Executive Interaction on the Front
by Jay Minnucci
Interaction with the staff is important in most any leadership position, but it
is absolutely critical in a contact center. The agent's job success depends on interpersonal
skills, and it is the supervisors, managers, directors and top executives who model
the desired behavior.
The amount of time you spend with your staff, and the manner in which you use it,
are two of the factors that differ greatly from one contact center to the next.
We visit some centers where agents do not know, and have never spoken with, anyone
above the supervisor level on the organizational chart. At other centers, agents
are on a first-name basis with all those at the director level and above, including
staff in the C-wing. While engaged, visible and respected leadership is not a guarantee
of success, a disconnected leadership team will almost surely spell failure.
The opportunities to get engaged are likely more numerous than you think. They include
formal communication, such as large group meetings, and informal contact, which
is how you interact during ad hoc situations—walking through the center, standing
in the lunch line and getting on the elevator with a group of people. Because these
are the most common visible situations, they are the ones that have the most impact.
There is no one personality type that defines an executive. We generally think of
executives as extroverts, but many are analytical, serious in demeanor and at least
mildly introverted. Informal "chit-chat" may not come as naturally to these less
outgoing types. No one is suggesting that a personality overhaul is required—in
fact, some of the research out there shows that these types can be the most successful
executives. Yet the environment, assuming that you hired well, will be full of phone
agents who are friendly, engaging, outgoing people with good communication skills.
Their standards regarding interpersonal skills will be higher than what you might
find in the warehouse or the accounting department, so there is an expectation that
you can remember names, exchange pleasantries and, when time permits, hold an engaging
These informal encounters make a difference, and it's difficult for any personality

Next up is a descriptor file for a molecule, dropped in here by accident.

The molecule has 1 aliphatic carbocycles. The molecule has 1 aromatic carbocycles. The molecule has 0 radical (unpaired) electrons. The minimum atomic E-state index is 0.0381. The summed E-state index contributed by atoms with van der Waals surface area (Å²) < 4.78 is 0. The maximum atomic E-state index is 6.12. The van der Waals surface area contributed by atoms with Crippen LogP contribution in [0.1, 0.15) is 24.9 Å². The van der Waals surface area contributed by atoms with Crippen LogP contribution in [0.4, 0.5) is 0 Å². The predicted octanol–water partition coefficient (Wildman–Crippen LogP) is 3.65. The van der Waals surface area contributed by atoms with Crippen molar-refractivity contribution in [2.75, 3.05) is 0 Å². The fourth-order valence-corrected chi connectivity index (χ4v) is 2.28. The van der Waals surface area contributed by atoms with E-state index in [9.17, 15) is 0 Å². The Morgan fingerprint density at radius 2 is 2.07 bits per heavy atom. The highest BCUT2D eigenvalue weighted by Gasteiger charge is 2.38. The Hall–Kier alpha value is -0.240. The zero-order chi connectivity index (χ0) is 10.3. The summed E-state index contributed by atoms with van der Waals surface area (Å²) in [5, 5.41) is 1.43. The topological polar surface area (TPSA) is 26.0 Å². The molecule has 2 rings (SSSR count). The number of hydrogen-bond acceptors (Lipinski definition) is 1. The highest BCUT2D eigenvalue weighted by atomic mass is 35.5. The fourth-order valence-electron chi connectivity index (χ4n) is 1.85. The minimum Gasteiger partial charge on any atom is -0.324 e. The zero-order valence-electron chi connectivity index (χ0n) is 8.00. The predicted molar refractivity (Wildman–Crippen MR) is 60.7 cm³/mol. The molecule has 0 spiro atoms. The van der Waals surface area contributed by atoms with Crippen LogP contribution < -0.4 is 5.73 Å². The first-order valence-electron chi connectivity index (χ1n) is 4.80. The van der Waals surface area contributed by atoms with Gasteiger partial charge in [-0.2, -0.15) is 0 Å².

type to be consistently successful at them without being prepared. Communication
options are limited if you know nothing about the person standing next to you, and
are fewer still if he knows nothing about you. Great leaders in contact centers
go out of their way to set this up—here's a short list of some of the most effective
ways to do it:
Meet trainees early in the training session.
A formal presentation during the class is fine, but also make time during lunches,
breaks and other down time to learn a little about the people who will soon be spending
eight hours a day serving your most important asset—your customers.
Leave a little early for meetings, and take the long way.
Weave in and out of agent workstations, always using a different path. Chat up some
of the folks who are between calls or doing non-phone work.
Drop in on team meetings.
These sessions are usually a bit more informal than committee or project meetings,
so staff are likely to be less guarded and more open.
Attend company-sponsored fairs, picnics and other events.
This is especially important for contact center leaders, since being tied to the
phone makes it difficult to connect with agents during the workday.
Once you have established a connection, conversation is easier to start and the
potential topics are more numerous. Asking about new products or customer insights
is great—no one knows the customer better than your agents. Asking about a recent
trip, hobbies or the family members you met at last month's open house is equally
important. One shows that you care about their input, the other shows that you care
about them. People will forgive a multitude of other company sins if they believe
that they matter and that their opinions count.
Inside View — SciQuest
by Susan Hash
After launching a number of initiatives aimed at improving customer communication
and service, SciQuest's customer support group managed to cut the number of incidents
per customer by 25%, increase resolution time by 20% and achieve a 98.5% satisfaction
rating on its annual customer survey. To ensure that customers are the focal point
of every improvement in customer support and new product releases, the company employs
multiple touchpoints for incorporating their feedback, such as: an online forum
where customers can share their needs with product development; a close partnership
between product development and customer support to ensure that customers' needs
and satisfaction are maintained in product design; regularly scheduled Kaizen events
to improve support processes; and online focus groups and webinars to involve customers
in product design.
full story here.